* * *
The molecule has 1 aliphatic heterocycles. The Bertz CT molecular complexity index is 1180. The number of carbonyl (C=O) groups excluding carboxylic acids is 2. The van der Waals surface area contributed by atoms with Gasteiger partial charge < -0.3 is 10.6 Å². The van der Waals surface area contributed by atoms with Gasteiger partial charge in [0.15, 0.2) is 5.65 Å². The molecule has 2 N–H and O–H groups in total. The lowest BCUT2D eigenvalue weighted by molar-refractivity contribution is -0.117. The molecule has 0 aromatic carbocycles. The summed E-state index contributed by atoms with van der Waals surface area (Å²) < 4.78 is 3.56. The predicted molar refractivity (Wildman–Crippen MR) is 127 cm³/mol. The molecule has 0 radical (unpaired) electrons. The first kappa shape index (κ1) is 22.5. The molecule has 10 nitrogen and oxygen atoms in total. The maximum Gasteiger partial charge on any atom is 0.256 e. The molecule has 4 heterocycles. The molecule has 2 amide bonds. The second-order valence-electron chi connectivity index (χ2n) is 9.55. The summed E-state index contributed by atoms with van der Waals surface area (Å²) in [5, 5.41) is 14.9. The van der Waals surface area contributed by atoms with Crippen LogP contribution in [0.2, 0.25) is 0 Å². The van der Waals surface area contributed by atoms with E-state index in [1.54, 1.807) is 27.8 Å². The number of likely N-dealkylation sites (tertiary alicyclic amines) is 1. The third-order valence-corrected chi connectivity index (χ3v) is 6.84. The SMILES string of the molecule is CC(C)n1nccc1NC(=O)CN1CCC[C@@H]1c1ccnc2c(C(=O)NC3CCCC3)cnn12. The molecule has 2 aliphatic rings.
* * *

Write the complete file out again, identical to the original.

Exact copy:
The molecule has 1 aliphatic heterocycles. The Bertz CT molecular complexity index is 1180. The number of carbonyl (C=O) groups excluding carboxylic acids is 2. The van der Waals surface area contributed by atoms with Gasteiger partial charge < -0.3 is 10.6 Å². The van der Waals surface area contributed by atoms with Gasteiger partial charge in [0.15, 0.2) is 5.65 Å². The molecule has 2 N–H and O–H groups in total. The lowest BCUT2D eigenvalue weighted by molar-refractivity contribution is -0.117. The molecule has 0 aromatic carbocycles. The summed E-state index contributed by atoms with van der Waals surface area (Å²) < 4.78 is 3.56. The predicted molar refractivity (Wildman–Crippen MR) is 127 cm³/mol. The molecule has 0 radical (unpaired) electrons. The first kappa shape index (κ1) is 22.5. The molecule has 10 nitrogen and oxygen atoms in total. The maximum Gasteiger partial charge on any atom is 0.256 e. The molecule has 4 heterocycles. The molecule has 2 amide bonds. The second-order valence-electron chi connectivity index (χ2n) is 9.55. The summed E-state index contributed by atoms with van der Waals surface area (Å²) in [5, 5.41) is 14.9. The van der Waals surface area contributed by atoms with Crippen LogP contribution in [0.2, 0.25) is 0 Å². The van der Waals surface area contributed by atoms with E-state index in [1.54, 1.807) is 27.8 Å². The number of likely N-dealkylation sites (tertiary alicyclic amines) is 1. The third-order valence-corrected chi connectivity index (χ3v) is 6.84. The SMILES string of the molecule is CC(C)n1nccc1NC(=O)CN1CCC[C@@H]1c1ccnc2c(C(=O)NC3CCCC3)cnn12. The molecule has 2 aliphatic rings.